I am sick of saying this.
Hurry up. Be quick. Be faster. Faster. Faster!
I am sick of feeling this. In this constant state of hurry. I’m sick of seeing the anxiousness of my girls’ faces because they feel my urgency. Not a day goes by that I don’t say “Hurry up” to my kids…numerous times.
I am of sick of this being my baseline.
For as long as I’ve remembered I’ve had a very fast internal clock. And sometimes that’s served me very well. You need somebody to get something done; I’m your gal. I get shit done. But I’ve finally realized it’s also a disservice because that clock still runs when I’m playing with the kids, giving them a bath, or on a lazy Sunday morning. That “hurry up” voice stirs me. And I tense up. I have a short fuse. I feel like a bomb is going to go off if I don’t get the kids out the door by 7:25 am on a school day. Backpacks on! Shoes on! Lunches! One last smell of your guys (Don’t ask. It just their thing.) and out the door! Faster! Faster! The intensity of the “hurry up” is as if I am living in a James Bond film.
But in reality, for the most part, two minutes makes no difference.
We live in a “hurry up” culture. Get out of my way. I don’t have time! Faster. Come on! And why? Yes, sometimes we actually have to be somewhere, but really why? We rush down freeways cursing anyone who is not driving as fast as we are. We rush strangers for not crossing the street fast enough. We rush our kids when they are taking a bath because it’s nearly their bedtime and God forbid they don’t make it exactly in time. I don’t want to wait for a wake up call; a car accident or finding years went by and realizing I rushed through moments with loved ones just to get to the next one.
Maybe not all of you deal with this. For those of you, I’m glad you don’t. But if you do the good news is there’s hope!
I did an experiment. I would not say the words “hurry up” or any variation of that for one month. I failed miserably the first few days. “Hurry up!” would fall out of my mouth before I could stop myself. But I became crazy aware of it. I took a tally one day. I thought or said some variation of “hurry up” 29 times.
When I started the experiment, I didn’t do it for me. I did for my girls. I didn’t like the stress I passed onto them when I rushed them. I could see it. And I didn’t like it. I wanted to break the cycle of impatience. “Do what I say not as I do” doesn’t always work. But when I started implementing my challenge I discovered something. Calm would wash over me when I made the decision in the moment to stop the rush and my short temper all but disappeared. I honestly hadn’t connected the two, the fast internal clock and my short fuse, but they are deeply connected. I am doing this for the girls. We have more quality moments and they feel less stressed. But I am doing it for me too. I feel like I discovered a secret. More often then not these moments I stop the rush, I find a little magic. Even if it’s for a moment. An extra second of connection with my girls. A smile from a stranger. Or even if it’s just a release of anxiety. It’s worth it. When you rush other people you pass your stress onto them like a virus. I don’t think I’m overstating it when I say you minimize their worth. The same goes for ourselves.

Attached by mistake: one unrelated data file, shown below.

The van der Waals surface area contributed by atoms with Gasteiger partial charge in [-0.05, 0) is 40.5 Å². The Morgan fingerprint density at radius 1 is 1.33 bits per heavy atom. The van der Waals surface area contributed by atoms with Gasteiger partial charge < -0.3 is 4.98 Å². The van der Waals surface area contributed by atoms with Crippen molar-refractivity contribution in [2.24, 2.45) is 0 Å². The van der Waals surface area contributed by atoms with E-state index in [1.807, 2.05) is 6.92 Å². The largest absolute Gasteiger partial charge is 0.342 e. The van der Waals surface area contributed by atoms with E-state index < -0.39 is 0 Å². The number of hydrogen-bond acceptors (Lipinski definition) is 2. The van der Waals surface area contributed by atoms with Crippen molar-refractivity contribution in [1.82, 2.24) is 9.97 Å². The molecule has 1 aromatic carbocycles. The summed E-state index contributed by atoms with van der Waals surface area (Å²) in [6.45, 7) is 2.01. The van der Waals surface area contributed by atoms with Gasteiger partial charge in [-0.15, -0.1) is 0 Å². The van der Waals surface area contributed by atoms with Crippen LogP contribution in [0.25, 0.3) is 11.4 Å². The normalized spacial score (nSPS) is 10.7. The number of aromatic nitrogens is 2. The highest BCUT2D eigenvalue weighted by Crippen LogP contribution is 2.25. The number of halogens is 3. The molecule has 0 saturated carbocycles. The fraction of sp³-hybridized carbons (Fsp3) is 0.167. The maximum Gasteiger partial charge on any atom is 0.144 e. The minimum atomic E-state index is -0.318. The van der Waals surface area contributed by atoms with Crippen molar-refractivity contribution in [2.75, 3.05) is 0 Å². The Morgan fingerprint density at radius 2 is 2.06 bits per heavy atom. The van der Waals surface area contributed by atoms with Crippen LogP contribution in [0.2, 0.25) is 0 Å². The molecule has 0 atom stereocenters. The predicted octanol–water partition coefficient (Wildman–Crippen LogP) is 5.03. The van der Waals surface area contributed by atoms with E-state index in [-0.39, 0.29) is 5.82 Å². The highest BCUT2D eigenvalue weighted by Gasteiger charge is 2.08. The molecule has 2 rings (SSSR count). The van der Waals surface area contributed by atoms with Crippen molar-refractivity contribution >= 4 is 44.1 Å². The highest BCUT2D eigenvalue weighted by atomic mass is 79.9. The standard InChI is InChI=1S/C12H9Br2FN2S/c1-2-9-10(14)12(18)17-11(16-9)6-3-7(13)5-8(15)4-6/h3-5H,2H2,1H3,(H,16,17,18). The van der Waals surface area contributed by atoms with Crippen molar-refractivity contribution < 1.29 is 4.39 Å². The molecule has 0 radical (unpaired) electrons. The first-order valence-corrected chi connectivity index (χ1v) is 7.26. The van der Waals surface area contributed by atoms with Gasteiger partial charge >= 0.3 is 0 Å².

I know some of you might be thinking, YOU might be able to do that, but not me. I can’t do that. I don’t have time. (There’s that phrase again.) If I can do it, you can do it. I notoriously have ZERO patience. None. I ripped my sunglasses in half, hulk-style, when I got in a bad traffic jam on the way to work one day. That happened. People have laughed at my lack of composure at times. It’s a staple of my personality I’ve decided to ax. And I can. It’s not easy and I slip up. Often. But I’m much better then I was. The awareness is almost enough. Bottom line is that I thought my patience would bring others more happiness when it’s also brought me more of my own.
Hurry or you’ll miss it. I used to tell myself. When you hurry, you miss it anyway. You just trick yourself into thinking you didn’t.